According to Furey's notes (Ex. G), the three witnesses described the events as follows:

 
"Jesus Sanchez - stated that Vinny and Tony were talking about the turnover and that Tony was obscured from his vision by Vinny due to his size but that it appeared that Vinny was choking Tony. He heard Tony say, 'You hurt me - I can't breath'. Jesus said that he yelled for Vinny to stop and said: 'Vinny, do you realize what you're doing - you can lose your job.' Jesus said that Vinny let go then and that he saw bruises on Tony's neck.
 
Mike Barnett - stated that he was on the telephone with the Head Office and didn't really hear or see all of what happened. He heard them saying something about the turnover and backups. He said he heard Tony say 'I can't breath' and heard Jesus say 'Vinny enough, enough.' He also said that he could not see where Vinny's hands were but that he jumped up from his seat and tried to pull Vinny away from Tony but couldn't.
 
Stevenson Contave [sic] - said that Vinny and Tony were talking about the turnover and that Tony was sitting and Vinny standing in front of him. Steve said that he saw Vinny grab Tony by the neck but at first thought that they were only kidding. He said that he heard Tony tell Vinny that Guy told him to put something in the turnover report about the tape labels and that Vinny said 'Well I'll go for Guy next.' 'I'm going to choke you.' Steve said that he heard Tony say 'I can't breath' and that he tried to pull Vinny off but couldn't."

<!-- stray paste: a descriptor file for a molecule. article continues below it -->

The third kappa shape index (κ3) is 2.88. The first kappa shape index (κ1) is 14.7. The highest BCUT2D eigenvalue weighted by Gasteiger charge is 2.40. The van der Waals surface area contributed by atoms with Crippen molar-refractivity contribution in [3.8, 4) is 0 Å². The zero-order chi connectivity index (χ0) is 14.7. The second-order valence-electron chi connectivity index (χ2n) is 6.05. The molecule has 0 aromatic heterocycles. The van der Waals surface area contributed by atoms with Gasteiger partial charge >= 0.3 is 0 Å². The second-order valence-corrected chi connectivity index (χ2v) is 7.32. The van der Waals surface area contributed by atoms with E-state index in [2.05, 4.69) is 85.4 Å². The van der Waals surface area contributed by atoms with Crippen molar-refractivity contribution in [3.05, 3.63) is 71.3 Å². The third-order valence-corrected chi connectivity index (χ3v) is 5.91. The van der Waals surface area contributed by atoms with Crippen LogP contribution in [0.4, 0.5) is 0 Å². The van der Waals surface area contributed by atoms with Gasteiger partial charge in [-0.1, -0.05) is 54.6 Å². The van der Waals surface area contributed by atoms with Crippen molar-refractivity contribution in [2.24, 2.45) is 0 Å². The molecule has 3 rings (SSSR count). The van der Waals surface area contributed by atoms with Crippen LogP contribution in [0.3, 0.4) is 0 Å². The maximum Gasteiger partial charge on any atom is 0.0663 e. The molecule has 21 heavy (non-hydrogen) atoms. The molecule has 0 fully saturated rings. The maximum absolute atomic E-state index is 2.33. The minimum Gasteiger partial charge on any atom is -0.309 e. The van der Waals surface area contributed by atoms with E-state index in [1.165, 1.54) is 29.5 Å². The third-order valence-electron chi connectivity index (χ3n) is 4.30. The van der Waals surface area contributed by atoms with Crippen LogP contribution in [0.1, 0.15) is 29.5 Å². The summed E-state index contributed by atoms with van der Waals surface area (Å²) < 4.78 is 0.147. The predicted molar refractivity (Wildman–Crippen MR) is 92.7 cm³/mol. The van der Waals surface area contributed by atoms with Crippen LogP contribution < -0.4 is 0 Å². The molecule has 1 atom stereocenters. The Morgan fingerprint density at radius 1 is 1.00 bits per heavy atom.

At trial, Sanchez -- the only one of the three called by the parties -- further testified that he heard Moodie say to Riolo, "You wrote that remarks [sic] in the turnover. I am going to kick your ass" (Tr. 299); that he did not see where Moodie's hands were but that he "separated the two men" as "they were connected" (Tr. 301).

 After these interviews, Furey summoned Moodie back to his office and confronted him with the witnesses' statements. According to Furey's notes, Moodie admitted he had grabbed Riolo but let go as soon as he saw that Riolo was getting upset (Ex. G). At this point, Furey telephoned Leffler and read his notes to Leffler before faxing a written copy in memorandum form. The Furey memorandum did not contain any conclusions or recommendations but simply recorded the statements of Moodie, Riolo and the witnesses.

 On the following day, October 6, Leffler sent his own memorandum to the Bank's personnel office, in which he concluded:

 
On Wednesday, October 4, 1989 at approximately 10 p.m. Mr. Moodie physically attacked Mr. Anthony Riolo, a second shift computer operator at the CCC. An investigation of the incident . . . indicates that Mr. Moodie was totally at fault, and that Mr. Riolo could have been ...